Perhaps the single most important source of ac error is noise, which is inherent in the semiconductor chip design and process. Because most sensor signals are amplified by highgain blocks, the input referred noise is also amplified by that same gain. Noise comes in two forms: pink noise (also called 1/f or flicker noise) and white noise. Pink noise is more critical at lower frequencies (
In traditional low-noise analog-circuit design, bipolar transistors are often preferred for use in input-stage circuitry, especially if low levels of pink noise must be achieved. Pink noise originates as recombination effects at defect sites on the semiconductor surface. Therefore, the noise of CMOS devices tends to demonstrate a larger magnitude and a higher corner frequency than the noise developed by bipolar devices. (The frequency at which pink noise density equals white noise density is defined as the noise corner frequency).
Most sensors prefer high-impedance inputs, which forces the use of CMOS front ends on IAs. This, in turn, would seem to force one to live with the accompanying higher levels of lowfrequency noise. Fortunately, zero-drift circuit-design techniques that continuously cancel out input offset voltages also tend to cancel the low-frequency input pink noise.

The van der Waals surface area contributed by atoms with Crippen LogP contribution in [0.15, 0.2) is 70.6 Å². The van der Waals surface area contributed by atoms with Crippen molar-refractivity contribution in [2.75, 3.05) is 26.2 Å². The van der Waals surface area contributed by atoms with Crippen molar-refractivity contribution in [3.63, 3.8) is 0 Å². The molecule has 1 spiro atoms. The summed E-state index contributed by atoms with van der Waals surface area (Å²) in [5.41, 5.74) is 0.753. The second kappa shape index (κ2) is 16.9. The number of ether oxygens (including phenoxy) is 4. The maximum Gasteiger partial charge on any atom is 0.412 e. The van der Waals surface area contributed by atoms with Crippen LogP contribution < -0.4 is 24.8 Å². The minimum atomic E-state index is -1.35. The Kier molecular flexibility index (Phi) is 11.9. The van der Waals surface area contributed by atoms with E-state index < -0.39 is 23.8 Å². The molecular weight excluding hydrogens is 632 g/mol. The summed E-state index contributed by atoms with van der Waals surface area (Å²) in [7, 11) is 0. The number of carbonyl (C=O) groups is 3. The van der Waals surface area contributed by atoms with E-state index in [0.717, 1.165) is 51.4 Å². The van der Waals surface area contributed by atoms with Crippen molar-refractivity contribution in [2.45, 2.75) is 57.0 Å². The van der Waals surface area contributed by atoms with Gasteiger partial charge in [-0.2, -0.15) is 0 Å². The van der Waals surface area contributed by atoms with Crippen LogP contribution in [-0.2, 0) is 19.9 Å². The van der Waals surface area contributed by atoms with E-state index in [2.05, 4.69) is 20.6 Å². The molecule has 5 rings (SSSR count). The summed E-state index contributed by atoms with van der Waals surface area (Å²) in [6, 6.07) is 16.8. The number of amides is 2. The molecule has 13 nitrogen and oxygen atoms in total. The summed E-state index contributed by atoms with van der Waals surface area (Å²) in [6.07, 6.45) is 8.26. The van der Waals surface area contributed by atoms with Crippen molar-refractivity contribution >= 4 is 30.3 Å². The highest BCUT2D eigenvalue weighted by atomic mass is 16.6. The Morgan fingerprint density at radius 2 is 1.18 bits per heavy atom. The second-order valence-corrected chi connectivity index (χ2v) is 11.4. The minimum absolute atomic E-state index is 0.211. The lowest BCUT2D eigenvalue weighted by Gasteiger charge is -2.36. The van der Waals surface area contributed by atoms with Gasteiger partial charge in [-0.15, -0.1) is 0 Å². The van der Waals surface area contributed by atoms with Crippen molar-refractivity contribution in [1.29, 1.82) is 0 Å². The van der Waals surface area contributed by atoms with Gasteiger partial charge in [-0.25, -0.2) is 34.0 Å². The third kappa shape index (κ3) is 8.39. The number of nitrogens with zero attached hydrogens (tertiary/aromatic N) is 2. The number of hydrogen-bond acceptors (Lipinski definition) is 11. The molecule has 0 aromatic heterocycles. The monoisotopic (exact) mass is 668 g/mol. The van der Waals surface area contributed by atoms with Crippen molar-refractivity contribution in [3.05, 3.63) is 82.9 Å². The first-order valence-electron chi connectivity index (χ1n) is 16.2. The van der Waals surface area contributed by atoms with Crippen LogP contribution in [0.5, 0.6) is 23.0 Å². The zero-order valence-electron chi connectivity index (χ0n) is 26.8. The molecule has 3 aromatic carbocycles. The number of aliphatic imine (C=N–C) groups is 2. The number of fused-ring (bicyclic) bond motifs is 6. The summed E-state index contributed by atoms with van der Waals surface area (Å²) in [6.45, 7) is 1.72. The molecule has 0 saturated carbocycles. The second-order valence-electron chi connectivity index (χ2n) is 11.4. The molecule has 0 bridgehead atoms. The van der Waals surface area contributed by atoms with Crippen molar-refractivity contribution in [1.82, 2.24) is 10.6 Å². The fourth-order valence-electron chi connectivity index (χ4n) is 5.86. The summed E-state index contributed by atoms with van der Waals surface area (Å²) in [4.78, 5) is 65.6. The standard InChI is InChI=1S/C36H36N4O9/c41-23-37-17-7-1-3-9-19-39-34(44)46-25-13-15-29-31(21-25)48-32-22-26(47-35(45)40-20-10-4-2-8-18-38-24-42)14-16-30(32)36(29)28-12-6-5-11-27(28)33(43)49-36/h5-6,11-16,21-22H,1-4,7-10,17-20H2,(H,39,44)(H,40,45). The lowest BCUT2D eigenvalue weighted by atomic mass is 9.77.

COOL NEW ARCHITECTURES ARE REALLY HOT
A traditional IA uses three op amps to create an input buffer stage and an output stage (Fig. 1). The input buffer stage provides all differential gain, unity common- mode gain, and a high-impedance input. The differential amplifier output stage then provides a unity differential gain with zero common-mode gain. This IA works quite well in many applications, but its simplicity hides two significant drawbacks: the usable input commonmode voltage range is limited, and its ac CMRR is limited.
IAs based on three-op-amp architectures suffer a restrictive transfer characteristic (Fig. 2). Their architecture can allow the outputs of buffer amplifiers A1 and A2 to saturate into the power-supply rails during a certain combination of input common-mode and input differential voltage. In this condition, the IA no longer rejects input common-mode voltages.
As a result, the data sheet for most three-op-amp IAs shows a plot of the usable input common-mode voltage versus output voltage. Because output voltage is simply a scaled version of the input differential voltage, the two axes of this plot could also be labeled “input common-mode voltage versus input differential voltage.” The gray area within the hexagon depicts the “valid” zone of operation, where the outputs of amplifiers A1 and A2 aren’t saturated into the power-supply rails.